It’s the greatest thing that we possess, you know? But what does it look like and feel like? Well here goes.
For my screen saver at the moment I’m using all the photographs of Granby that Nick Hedges took for Shelter around 1969. Because they’re some of the best photographs I’ve ever seen and because day in day out, at quiet moments, they remind me of how bad life can get and also how good. Like the day the people of Jermyn Street got Ken Dodd to come and visit.
A perfect picture of happiness from a long ago Granby to get us going then.
Now if you’ve been around this blog for a while you’ll know that I have a tendency to be depressed from time to time. Continue reading “Happiness”
Liverpool is a city full of stories and next Tuesday evening I’ll be going to the launch of a new book that tells a few more. I can’t tell you any of the stories here because I don’t know what they are. But I do know that hearing them will deepen and change my own sense of this place, this Liverpool. So I wondered if you might like to come and hear them too?
From Pitt Street to Granby – Book Launch with Professor Mike Boyle, Tony Wailey and Madeline Heneghan
‘Bearing in mind we’re ordinary people, what we’ve done is magnificent.’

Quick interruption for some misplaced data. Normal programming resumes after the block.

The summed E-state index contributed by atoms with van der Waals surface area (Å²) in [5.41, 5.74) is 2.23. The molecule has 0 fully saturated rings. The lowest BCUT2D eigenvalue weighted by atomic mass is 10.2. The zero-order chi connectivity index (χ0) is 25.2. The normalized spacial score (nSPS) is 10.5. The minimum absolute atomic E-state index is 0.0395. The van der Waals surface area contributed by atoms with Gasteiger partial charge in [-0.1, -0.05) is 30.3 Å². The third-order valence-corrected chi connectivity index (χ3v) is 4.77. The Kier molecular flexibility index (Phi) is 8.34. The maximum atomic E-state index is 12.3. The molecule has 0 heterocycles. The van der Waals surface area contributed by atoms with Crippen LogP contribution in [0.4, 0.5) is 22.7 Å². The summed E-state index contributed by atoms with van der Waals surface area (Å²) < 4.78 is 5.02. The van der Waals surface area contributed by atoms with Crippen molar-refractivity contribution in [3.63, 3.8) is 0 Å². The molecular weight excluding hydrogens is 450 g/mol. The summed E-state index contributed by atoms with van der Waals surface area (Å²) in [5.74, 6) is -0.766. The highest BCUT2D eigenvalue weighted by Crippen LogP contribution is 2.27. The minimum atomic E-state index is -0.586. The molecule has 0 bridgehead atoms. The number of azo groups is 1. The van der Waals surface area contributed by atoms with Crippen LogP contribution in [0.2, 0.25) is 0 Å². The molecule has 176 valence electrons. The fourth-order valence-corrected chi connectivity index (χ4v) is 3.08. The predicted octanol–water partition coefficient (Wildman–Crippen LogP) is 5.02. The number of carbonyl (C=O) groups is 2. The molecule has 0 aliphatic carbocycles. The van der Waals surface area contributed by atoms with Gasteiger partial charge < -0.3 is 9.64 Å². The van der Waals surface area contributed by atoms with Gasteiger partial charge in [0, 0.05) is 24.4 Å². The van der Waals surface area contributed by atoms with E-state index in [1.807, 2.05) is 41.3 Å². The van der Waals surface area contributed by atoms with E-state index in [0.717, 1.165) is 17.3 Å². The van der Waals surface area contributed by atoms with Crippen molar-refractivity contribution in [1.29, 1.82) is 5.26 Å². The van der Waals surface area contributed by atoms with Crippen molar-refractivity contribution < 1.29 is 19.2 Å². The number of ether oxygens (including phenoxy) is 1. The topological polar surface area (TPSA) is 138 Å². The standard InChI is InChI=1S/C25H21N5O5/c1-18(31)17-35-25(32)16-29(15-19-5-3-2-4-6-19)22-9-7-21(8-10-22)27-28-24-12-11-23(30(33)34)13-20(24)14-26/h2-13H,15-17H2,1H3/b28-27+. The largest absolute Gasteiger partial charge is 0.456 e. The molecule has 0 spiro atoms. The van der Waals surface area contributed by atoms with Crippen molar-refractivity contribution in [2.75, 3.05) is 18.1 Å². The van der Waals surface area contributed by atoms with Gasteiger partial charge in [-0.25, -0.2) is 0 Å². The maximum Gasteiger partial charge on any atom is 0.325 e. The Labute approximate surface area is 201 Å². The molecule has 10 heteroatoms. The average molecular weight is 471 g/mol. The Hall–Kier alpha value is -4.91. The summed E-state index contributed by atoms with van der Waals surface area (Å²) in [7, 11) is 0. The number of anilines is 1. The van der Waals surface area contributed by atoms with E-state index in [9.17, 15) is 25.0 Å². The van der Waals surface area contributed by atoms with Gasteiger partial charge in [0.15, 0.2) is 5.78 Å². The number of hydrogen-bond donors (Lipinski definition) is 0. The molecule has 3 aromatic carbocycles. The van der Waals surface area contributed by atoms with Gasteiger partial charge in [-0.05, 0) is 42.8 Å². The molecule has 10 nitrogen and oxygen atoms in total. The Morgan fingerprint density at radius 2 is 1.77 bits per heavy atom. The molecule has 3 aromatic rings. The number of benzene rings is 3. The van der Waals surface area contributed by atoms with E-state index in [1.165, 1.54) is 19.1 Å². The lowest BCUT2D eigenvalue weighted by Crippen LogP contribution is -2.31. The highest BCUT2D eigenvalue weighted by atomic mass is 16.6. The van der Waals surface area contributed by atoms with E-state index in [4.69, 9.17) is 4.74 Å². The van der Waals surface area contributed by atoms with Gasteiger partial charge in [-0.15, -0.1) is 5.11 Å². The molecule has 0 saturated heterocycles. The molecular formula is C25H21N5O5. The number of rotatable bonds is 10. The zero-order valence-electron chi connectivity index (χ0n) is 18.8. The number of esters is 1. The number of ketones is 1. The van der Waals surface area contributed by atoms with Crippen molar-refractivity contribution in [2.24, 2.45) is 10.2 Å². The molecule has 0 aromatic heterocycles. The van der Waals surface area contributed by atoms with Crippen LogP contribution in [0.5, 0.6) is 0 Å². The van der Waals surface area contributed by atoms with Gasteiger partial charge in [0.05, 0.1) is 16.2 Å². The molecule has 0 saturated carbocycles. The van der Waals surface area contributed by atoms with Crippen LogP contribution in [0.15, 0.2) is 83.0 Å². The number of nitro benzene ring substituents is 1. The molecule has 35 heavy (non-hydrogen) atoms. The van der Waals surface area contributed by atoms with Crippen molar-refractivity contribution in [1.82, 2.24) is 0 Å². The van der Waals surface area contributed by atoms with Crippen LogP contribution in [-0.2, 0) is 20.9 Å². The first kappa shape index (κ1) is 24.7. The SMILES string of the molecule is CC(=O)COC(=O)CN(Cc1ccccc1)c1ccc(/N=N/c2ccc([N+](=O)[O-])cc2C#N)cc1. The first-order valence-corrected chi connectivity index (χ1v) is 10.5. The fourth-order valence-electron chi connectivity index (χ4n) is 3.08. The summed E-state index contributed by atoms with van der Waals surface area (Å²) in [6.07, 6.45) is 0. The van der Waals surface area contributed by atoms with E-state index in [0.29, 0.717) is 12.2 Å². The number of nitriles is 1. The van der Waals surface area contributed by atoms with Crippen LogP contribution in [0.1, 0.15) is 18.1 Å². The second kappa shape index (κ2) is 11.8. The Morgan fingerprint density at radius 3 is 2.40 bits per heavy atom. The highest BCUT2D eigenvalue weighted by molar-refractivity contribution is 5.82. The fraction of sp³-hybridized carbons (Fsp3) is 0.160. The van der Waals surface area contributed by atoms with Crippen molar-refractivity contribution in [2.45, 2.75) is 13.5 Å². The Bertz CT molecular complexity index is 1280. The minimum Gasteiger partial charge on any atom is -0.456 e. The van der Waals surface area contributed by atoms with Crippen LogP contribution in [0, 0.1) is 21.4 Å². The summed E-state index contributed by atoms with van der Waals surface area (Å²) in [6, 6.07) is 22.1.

This morning in The Guardian Aditya Chakrabortty has published an article he’s been working on with a group of us over the past couple of weeks. I’ve decided to link to the article from this blog so it can be included on here in the story of what’s been done in Granby over these last few years. Also because I think the interview process itself, the chance to reflect with such a skilled and interested visitor, has helped me, for one, to be able to see the story so far with an objectivity that wouldn’t otherwise have been possible. Continue reading “Granby 4 Streets: Talking with Aditya”
I’ve been thinking about Granby this week. Talking about it too, along with several of us there who were involved in setting up the Community Land Trust a few years back. We’ve been talking to a journalist is all I’ll say and you’ll be able to read what we said within the next couple of weeks.
For today my thinking took me to the first Granby Street Market of the year. The first ever, in fact, to be run in February. And what a February day it was. ‘Dreich’ I’d be saying if I were Scottish. Dreich anyway. Off the 86 bus on Upper Parliament and through to Granby Street. Past the side street names that still remember all the gone now original streets of the area. Mostly cleared from the 1970s on and replaced with various kinds of newness over the years since.